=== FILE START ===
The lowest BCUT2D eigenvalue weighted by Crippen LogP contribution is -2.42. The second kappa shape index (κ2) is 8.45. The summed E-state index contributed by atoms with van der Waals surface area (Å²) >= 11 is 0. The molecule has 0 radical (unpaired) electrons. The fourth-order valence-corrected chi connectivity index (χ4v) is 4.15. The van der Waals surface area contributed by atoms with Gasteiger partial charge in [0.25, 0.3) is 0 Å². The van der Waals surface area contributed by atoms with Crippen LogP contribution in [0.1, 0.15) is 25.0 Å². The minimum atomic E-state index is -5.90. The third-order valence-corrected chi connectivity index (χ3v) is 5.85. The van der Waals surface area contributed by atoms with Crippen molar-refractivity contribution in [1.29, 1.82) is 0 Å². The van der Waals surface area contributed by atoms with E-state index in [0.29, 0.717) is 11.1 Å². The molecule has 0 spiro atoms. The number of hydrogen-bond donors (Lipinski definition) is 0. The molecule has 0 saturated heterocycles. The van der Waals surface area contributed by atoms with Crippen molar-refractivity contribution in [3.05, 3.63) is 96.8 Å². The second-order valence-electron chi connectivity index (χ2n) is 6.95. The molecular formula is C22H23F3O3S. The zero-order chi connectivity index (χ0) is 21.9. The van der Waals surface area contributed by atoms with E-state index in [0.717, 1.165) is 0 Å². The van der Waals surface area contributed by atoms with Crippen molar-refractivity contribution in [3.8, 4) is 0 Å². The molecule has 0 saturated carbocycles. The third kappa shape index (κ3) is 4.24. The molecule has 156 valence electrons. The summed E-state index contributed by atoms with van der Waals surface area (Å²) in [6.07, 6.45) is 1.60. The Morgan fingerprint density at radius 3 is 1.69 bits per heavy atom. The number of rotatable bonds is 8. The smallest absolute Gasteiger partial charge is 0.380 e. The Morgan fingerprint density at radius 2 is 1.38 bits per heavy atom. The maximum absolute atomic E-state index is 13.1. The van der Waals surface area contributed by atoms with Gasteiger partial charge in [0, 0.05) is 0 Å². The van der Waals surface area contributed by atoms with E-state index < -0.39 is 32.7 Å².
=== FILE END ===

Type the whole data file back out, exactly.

The lowest BCUT2D eigenvalue weighted by Crippen LogP contribution is -2.42. The second kappa shape index (κ2) is 8.45. The summed E-state index contributed by atoms with van der Waals surface area (Å²) >= 11 is 0. The molecule has 0 radical (unpaired) electrons. The fourth-order valence-corrected chi connectivity index (χ4v) is 4.15. The van der Waals surface area contributed by atoms with Gasteiger partial charge in [0.25, 0.3) is 0 Å². The van der Waals surface area contributed by atoms with Crippen LogP contribution in [0.1, 0.15) is 25.0 Å². The minimum atomic E-state index is -5.90. The third-order valence-corrected chi connectivity index (χ3v) is 5.85. The van der Waals surface area contributed by atoms with Crippen molar-refractivity contribution in [1.29, 1.82) is 0 Å². The van der Waals surface area contributed by atoms with E-state index in [0.29, 0.717) is 11.1 Å². The molecule has 0 spiro atoms. The number of hydrogen-bond donors (Lipinski definition) is 0. The molecule has 0 saturated heterocycles. The van der Waals surface area contributed by atoms with Crippen molar-refractivity contribution in [3.05, 3.63) is 96.8 Å². The second-order valence-electron chi connectivity index (χ2n) is 6.95. The molecular formula is C22H23F3O3S. The zero-order chi connectivity index (χ0) is 21.9. The van der Waals surface area contributed by atoms with E-state index in [0.717, 1.165) is 0 Å². The van der Waals surface area contributed by atoms with Crippen molar-refractivity contribution in [3.8, 4) is 0 Å². The molecule has 0 saturated carbocycles. The third kappa shape index (κ3) is 4.24. The molecule has 156 valence electrons. The summed E-state index contributed by atoms with van der Waals surface area (Å²) in [6.07, 6.45) is 1.60. The Morgan fingerprint density at radius 3 is 1.69 bits per heavy atom. The number of rotatable bonds is 8. The smallest absolute Gasteiger partial charge is 0.380 e. The Morgan fingerprint density at radius 2 is 1.38 bits per heavy atom. The maximum absolute atomic E-state index is 13.1. The van der Waals surface area contributed by atoms with Gasteiger partial charge in [0, 0.05) is 0 Å². The van der Waals surface area contributed by atoms with E-state index < -0.39 is 32.7 Å².